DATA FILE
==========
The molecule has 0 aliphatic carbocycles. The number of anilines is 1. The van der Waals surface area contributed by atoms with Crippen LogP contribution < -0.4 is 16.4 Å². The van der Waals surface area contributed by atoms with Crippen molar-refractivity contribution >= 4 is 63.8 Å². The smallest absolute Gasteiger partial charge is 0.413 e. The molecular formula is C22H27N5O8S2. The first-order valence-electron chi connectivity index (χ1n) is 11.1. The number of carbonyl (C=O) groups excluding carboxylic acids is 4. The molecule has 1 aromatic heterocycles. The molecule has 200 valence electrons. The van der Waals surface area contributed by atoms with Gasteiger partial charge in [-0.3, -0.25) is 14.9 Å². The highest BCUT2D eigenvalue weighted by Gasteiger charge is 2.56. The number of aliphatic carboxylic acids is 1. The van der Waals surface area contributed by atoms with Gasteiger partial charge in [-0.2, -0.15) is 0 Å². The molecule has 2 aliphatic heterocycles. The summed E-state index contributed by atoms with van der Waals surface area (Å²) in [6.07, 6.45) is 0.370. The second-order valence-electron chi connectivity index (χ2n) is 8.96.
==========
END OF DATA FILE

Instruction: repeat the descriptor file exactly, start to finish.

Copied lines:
The molecule has 0 aliphatic carbocycles. The number of anilines is 1. The van der Waals surface area contributed by atoms with Crippen LogP contribution < -0.4 is 16.4 Å². The van der Waals surface area contributed by atoms with Crippen molar-refractivity contribution >= 4 is 63.8 Å². The smallest absolute Gasteiger partial charge is 0.413 e. The molecular formula is C22H27N5O8S2. The first-order valence-electron chi connectivity index (χ1n) is 11.1. The number of carbonyl (C=O) groups excluding carboxylic acids is 4. The molecule has 1 aromatic heterocycles. The molecule has 200 valence electrons. The van der Waals surface area contributed by atoms with Gasteiger partial charge in [-0.3, -0.25) is 14.9 Å². The highest BCUT2D eigenvalue weighted by Gasteiger charge is 2.56. The number of aliphatic carboxylic acids is 1. The van der Waals surface area contributed by atoms with Gasteiger partial charge in [-0.2, -0.15) is 0 Å². The molecule has 2 aliphatic heterocycles. The summed E-state index contributed by atoms with van der Waals surface area (Å²) in [6.07, 6.45) is 0.370. The second-order valence-electron chi connectivity index (χ2n) is 8.96.